Neil Diamond

Concert Reviews - Spokane, WA August 17, 1999
 

Diamond shines at the Arena
The Spokesman-Review

Spokane Arena, Tuesday Night Aug. 17
By Jim Kershner

Neil Diamond closed his sold-out show at the Spokane Arena Tuesday with a

rousing version of "Brother Love's Traveling Salvation Show," a fitting end

to a show which was practically a revival meeting itself.

The Arena was a big high-tech tent on this hot August night, and the crowd

was full of true believers. And out on stage was the charismatic preacher

himself, working the crowd into what can fairly be described as a frenzy.

The evening got off to an inauspicious start when some non-believer drove

up and down a long line of cars waiting to get into the Arena parking lot and

repeatedly yelled, "Neil Diamond stinks!" or a word that also begins with an

S and ends with a K.

Many people share that sentiment, and while I wouldn't go that far, I will

admit that my admiration for the man peaked in about 1967. But the opposite

viewpoint was far more in evidence Tuesday night. After all, that was one

guy yelling at hundreds of cars backed up from the Arena parking lot all the

way into Riverfront Park. That's the kind of backup you get when 12,000

people converge on the Arena. Obviously, Diamond has been doing something

right over the last 30-plus years.

And when the show began, it was easy to see what it was. Diamond is as

good as any tent-meeting revivalist at working a crowd and making people feel

they are part of a vast, joyous communal experience. Like Brother Love, he

reaches out to the audience constantly (often literally) and encourages them

to connect with him. And not only does he have the charisma to pull this

off, but he also has the music.

Diamond's best songs all have an element of the gospel tent to them. First

there was "Thank the Lord for the Night Time," one of his best and earliest

hits, which combines an infectious three-chord rock 'n' roll guitar sound

with a a good-time gospel attitude. Then there was "Holly Holy," a haunting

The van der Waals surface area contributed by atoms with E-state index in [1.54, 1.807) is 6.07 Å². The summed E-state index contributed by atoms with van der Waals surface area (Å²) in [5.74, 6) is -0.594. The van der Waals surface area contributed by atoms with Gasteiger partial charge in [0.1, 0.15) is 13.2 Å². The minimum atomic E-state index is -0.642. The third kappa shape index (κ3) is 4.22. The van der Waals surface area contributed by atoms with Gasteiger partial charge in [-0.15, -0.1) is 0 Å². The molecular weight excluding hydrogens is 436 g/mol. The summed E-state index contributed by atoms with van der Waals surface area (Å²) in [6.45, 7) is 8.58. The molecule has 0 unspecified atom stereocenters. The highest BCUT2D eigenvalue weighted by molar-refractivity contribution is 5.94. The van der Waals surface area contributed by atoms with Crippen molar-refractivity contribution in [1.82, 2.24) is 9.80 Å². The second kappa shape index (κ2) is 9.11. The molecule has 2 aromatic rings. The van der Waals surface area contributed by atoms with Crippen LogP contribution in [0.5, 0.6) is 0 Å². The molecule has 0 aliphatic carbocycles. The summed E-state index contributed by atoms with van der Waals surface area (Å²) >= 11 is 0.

hymn whose chorus could just as easily be "Hallelujah." Then there was

"Soolaiman," an African-tinged song that reaches back to the roots of gospel.

And finally, just to make it plain as day, there was "Brother Love's

Traveling Salvation Show," complete with a sermon by Brother Diamond about

the need to reach out to one's brothers and sisters.

For me, the show's high points were the gospel numbers and the old, simple

songs such as "Cherry Cherry," "Solitary Man," and even his hit for the

Monkees, "I'm a Believer." These songs were light on the synthesizers and

light on the bombast.

The low points were much heavier on both, such as a snooze-inducing

"Jonathan Livingston Seagull" segment which sounded like Rod McKuen crossed

with Yanni. The other low point came when Diamond sang three songs from his

recent movie-theme album, "As Time Goes By," "Unchained Melody" and "Can't

Help Falling in Love." This latter song was symbolic of Diamond's penchant

for excess. Timpani on an Elvis tune? Isn't that a bit much? In all of

these movie songs, his idiosyncratic phrasing and odd vocal tics made it

clear why Diamond made his name as a singer-songwriter and not as an

interpreter of standards.

The rest of this two-hour-plus show featured a catalog of Diamond's

mid-period hits, some of them undeniably well-crafted pop tunes such as

"Sweet Caroline" and "Cracklin' Rosie," and others bordering on '70s schlock

such as "I Am, I Said," "Song Sung Blue" and "Play Me," which contains the

immortal lyric, "song you sang to me, song you brang to me."

Oh well, Everybody, including Paul McCartney, put out a lot of junk in the

'70s.

Neil is past that now, and he seems content to bask in a formidable catalog

of hits and the adoration of the crowd.

Adoration would be too strong a word for what I felt, but a least I

understand it now. I may not be a true believer, but I don't think that the

"Neil Diamond stinks!" guy has it right, either.


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